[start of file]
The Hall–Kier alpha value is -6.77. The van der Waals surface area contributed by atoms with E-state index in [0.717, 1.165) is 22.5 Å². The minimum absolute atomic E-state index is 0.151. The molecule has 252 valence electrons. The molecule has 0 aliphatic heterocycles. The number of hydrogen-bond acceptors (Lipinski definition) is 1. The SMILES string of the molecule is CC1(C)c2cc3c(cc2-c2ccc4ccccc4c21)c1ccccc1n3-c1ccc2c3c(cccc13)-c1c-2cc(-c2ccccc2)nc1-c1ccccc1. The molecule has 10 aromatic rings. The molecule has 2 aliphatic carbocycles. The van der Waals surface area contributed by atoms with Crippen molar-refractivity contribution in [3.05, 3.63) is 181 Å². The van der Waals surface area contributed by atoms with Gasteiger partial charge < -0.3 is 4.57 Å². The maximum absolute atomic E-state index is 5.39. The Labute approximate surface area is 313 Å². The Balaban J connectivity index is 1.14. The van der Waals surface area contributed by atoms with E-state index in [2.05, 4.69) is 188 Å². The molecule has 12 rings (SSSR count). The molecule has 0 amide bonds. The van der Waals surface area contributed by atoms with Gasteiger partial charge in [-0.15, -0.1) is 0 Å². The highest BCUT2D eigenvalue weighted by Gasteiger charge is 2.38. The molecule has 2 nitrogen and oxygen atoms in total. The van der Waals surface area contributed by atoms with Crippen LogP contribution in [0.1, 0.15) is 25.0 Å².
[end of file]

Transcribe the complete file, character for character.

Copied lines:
The Hall–Kier alpha value is -6.77. The van der Waals surface area contributed by atoms with E-state index in [0.717, 1.165) is 22.5 Å². The minimum absolute atomic E-state index is 0.151. The molecule has 252 valence electrons. The molecule has 0 aliphatic heterocycles. The number of hydrogen-bond acceptors (Lipinski definition) is 1. The SMILES string of the molecule is CC1(C)c2cc3c(cc2-c2ccc4ccccc4c21)c1ccccc1n3-c1ccc2c3c(cccc13)-c1c-2cc(-c2ccccc2)nc1-c1ccccc1. The molecule has 10 aromatic rings. The molecule has 2 aliphatic carbocycles. The van der Waals surface area contributed by atoms with Crippen molar-refractivity contribution in [3.05, 3.63) is 181 Å². The van der Waals surface area contributed by atoms with Gasteiger partial charge < -0.3 is 4.57 Å². The maximum absolute atomic E-state index is 5.39. The Labute approximate surface area is 313 Å². The Balaban J connectivity index is 1.14. The van der Waals surface area contributed by atoms with E-state index in [2.05, 4.69) is 188 Å². The molecule has 12 rings (SSSR count). The molecule has 0 amide bonds. The van der Waals surface area contributed by atoms with Gasteiger partial charge in [-0.15, -0.1) is 0 Å². The highest BCUT2D eigenvalue weighted by Gasteiger charge is 2.38. The molecule has 2 nitrogen and oxygen atoms in total. The van der Waals surface area contributed by atoms with Crippen LogP contribution in [0.1, 0.15) is 25.0 Å².